assembled parts are then baked to harden I the cement 2O which then forms an anchor or seat for the heating element and the Inaterial is of such nature as to rovide a heat insulation which will great y reduce the amount of heat transmitted from the heating element through the tubular member 17' and to thehandle 18. One of the serious objections to soldering irons new comheated to such an extent that it cannot be handled and this is mainly ascribed to the 'provision of the body 20 of insulating material in vwhich one end of the heating element is embedded. It will also be apparentI that by anchoring the inner ends of the conductors 11 and 12 in the body of cement 20 the same will be secured in such manner that any pull, accidental or otherwise, upon the cord throu h which the conductors extend and whic is utilized Vto attach the iron to an electric light socket, will not place any strain upon the points of connection of the conductors 11 and 12 with the coil 10. i

Upon the completion of the assemblin of the parts of the device thus fardescri d, one end of the tubular casing 21 is mounted upon the external threads of the inner coupling 19 so as to completely surround the heating element-and a sleeve 22 of insulating material, such as mica, is interposed between the heating element and the inner wall of said casing. The outer coupling or` head 23 carrying the point 24 is then threaded into the outer end of the casing 21 and this coupling is so formed as to provide an air s ace between the saine and the adjacent en of the heating element, this space, in effect, roviding an oven which aids in heating t e point 24:. This outer couplin 23 and point 24 may be removed and a ar er point 25 having anexternal -thread su stituted therefor, the external threads of the point engaging the internal threads of the casing, as shown in Figure 7.

What is claimed is: 1. In a soldering iron, a heating element including a core, a resistance coil wound on vsaid core, a multiple strand conductor extending through one end of saidI coro and havin the strands thereof wound ifi opposite irections about said core and then joined to one end of said coil by twisting said strands and end of the coil tother, and a .second multiple strand conuctor extending entirely thru said core and having the strands thereof also wound in opposite directions about said -core and joined to the opposite end of said coil by twisting said strands and opposite end of the coil together. v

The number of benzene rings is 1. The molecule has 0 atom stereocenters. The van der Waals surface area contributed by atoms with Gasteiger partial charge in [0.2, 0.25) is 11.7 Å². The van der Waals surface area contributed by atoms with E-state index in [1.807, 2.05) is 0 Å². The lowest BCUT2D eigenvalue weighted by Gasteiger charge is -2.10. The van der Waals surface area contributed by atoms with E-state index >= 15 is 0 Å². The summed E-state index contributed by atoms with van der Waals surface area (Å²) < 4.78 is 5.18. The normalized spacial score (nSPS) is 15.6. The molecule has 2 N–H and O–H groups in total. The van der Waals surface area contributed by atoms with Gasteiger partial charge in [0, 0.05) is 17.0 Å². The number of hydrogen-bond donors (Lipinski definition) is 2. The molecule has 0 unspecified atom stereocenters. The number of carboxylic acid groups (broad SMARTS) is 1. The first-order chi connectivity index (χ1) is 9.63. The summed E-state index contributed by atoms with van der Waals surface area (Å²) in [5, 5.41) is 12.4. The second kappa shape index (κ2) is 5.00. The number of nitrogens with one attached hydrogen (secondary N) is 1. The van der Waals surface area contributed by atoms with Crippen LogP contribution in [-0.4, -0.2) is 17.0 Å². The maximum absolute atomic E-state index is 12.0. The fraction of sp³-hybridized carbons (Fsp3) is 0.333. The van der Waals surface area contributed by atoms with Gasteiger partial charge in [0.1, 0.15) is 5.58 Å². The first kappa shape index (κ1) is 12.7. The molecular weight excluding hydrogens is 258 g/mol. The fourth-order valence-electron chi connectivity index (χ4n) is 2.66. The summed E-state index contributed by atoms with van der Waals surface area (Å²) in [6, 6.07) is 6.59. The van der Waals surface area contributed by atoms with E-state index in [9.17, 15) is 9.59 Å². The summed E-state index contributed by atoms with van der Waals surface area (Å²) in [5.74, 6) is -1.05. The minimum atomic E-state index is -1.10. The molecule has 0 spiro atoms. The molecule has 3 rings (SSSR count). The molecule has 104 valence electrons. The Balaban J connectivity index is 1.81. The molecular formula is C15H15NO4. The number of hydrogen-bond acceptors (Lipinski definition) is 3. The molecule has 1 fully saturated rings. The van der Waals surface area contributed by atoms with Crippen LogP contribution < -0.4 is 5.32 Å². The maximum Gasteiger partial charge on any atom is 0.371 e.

2. In a .soldering iron, a heating element including a core, a resistance coil Wound on said Core, a multiple strand conductor extending through one .end of .said core and having the strands thereof wound in opposite directions about said core and then joined to one end of said coil by twisting saidstrands and end of the .coil together, a second multiple strand'conductor extending entirely thru said core and having the strands thereof also wound in opposite directions about said core and joined to the opposite end of said coil by twisting said strands and opposite end of the coil togather,` and a covering 'of insulating material for said coil.

3. In a soldering iron, a heating element, conductors connected thereto, a member through which said conductors extend, and cementitious insulating material in one end of saidmember by means of which said heating element and conductors are rigidly supported in said memben 4. In a soldering iron, a heating element including a resistance coil, a core carrying said coil and having an annular groove adjacent one end, said core also having an opening extending therethrough from end to end, and a second opening extending diagonally from one end of the core and cornmunicating with said annular groove, a member in which the latter end of said core is seated, `a conductor extending through the first named openin and connected to one end of said coil, an a second conductor having an end connected to the opposite end of said coil, said end of the second conductor extending through said diagonal opening and projecting from the end of the core in spaced relation to the member in which said core is seated.

5. In a Vsoldering iron, a member form- ERNEST YOUNG.

Referenced by
Citing PatentFiling datePublication dateApplicantTitle
US2592426 *Feb 7, 1947Apr 8, 1952Jeffrey Max LSoldering iron
US3134884 *Jun 21, 1962May 26, 1964American Electrical Heater CoElectric soldering iron
US7238312 *Dec 2, 2002Jul 3, 2007Bravinski Leonid GMethod and apparatus for forming apertures in foamed polystyrene and other foamed plastic panels
US20040104504 *Dec 2, 2002Jun 3, 2004Bravinski Leonid G.Method and apparatus for forming apertures in foamed polystyrene and other foamed plastic panels
Classifications
U.S. Classification219/541, 219/236
International ClassificationB23K3/02, B23K3/03
Cooperative ClassificationB23K3/0353
European ClassificationB23K3/03J4